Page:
In class, I suggested that perhaps, to understand medieval animal trials, one had to distinguish two types of guilt as applied to the animal defendants. The first type only concerns whether the accused in fact performed the deed in question, while the second type concerns whether the accused has a moral responsibility for doing that deed. I'm sure we all agree that an animal can be guilty in the first sense, but that the second sense is rather murkier. My thought was that maybe medieval courts distinguished between these two types of guilt—that they tried some or all animals with the end of determining their guilt in the first sense, while tacitly acknowledging that the second sense was less applicable to beastly defendants.
In this model of law, a convicted animal would be punished not in retribution for its moral failing, but because it was a member of society, and the preservation of societal order required that disruptors of that order be punished. (Note that I do not at all mean the "upsetting of social hierarchy" proposed in our reading, merely violation of the common peace.) Since the end of class, however, I have had doubts about whether my aforesaid hypothesis is actually any good. It would go some way toward reconciling the trials of animals with the thinkers who objected to the idea of animals' being able to commit crimes, yet there are various cases where such a model would not seem to fit.
There is the case of the sow whose piglets were spared "on account of their youth and their mother's bad example." Surely these can only be considered mitigating factors in that they mean the piglets could not have known better; they hardly affect whether or not the piglets ate of the child. Similarly in modern life, we are lenient to human offenders for their youth, but we would never think of refusing to replace a lightbulb because it burned out soon after we bought it. The piglets, then, must in some way be considered more like the juvenile offenders than like the lightbulb.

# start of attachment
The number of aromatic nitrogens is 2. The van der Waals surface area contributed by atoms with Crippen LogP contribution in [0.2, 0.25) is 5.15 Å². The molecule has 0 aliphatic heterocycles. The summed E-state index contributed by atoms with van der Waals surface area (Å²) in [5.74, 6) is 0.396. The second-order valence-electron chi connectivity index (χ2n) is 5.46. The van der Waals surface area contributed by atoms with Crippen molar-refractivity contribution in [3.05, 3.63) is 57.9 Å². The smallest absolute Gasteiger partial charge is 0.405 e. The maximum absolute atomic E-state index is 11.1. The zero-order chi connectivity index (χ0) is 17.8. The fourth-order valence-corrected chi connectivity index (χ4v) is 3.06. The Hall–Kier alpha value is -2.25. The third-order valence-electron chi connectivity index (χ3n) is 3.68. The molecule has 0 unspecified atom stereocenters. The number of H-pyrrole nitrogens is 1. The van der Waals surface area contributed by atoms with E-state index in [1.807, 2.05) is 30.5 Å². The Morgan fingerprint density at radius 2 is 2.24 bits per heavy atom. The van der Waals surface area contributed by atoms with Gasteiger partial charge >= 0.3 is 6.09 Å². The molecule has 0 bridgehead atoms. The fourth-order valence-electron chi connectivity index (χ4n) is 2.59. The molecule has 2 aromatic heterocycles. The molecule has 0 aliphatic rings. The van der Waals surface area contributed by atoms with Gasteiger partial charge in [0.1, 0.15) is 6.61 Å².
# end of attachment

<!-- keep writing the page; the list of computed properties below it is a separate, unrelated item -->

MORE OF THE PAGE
And again, there is the case of the man who had intimate relations with a she-ass. If merely the commission of the act were sufficient for conviction, the trial would have been a foregone conclusion. Yet, as witnesses testified to the jennet's good character, she was spared—again on grounds of moral responsiblity, not of mundane facts.
A new hypothesis which I think might cover all of these cases is as follows: perhaps the medieval idea was simply that, for every evil deed done, someone must be held morally responsible. Not every participant in the deed, but at least one. This would account for the immunity from prosecution of oxen and horses, since as we saw their owner is the one punished by the beasts' confiscation and auction. The owner, then, bears the moral responsibility. Pigs, probably for some of the reasons we discussed in class, were considered more independent agents—it was thus that they were so frequently held guilty on their own, and their owners not punished. In the case of the piglets, the sow was the one to bear the moral responsibility for the deed to which she had led them. (One may wonder what would have happened in court had the piglets done the deed on their own.)
I'm a bit happier with this hypothesis than with the last one, but it still doesn't account very well for the treatment of wild animals or the ecclesiastical actions against vermin. I wonder if any of you have thoughts in those directions?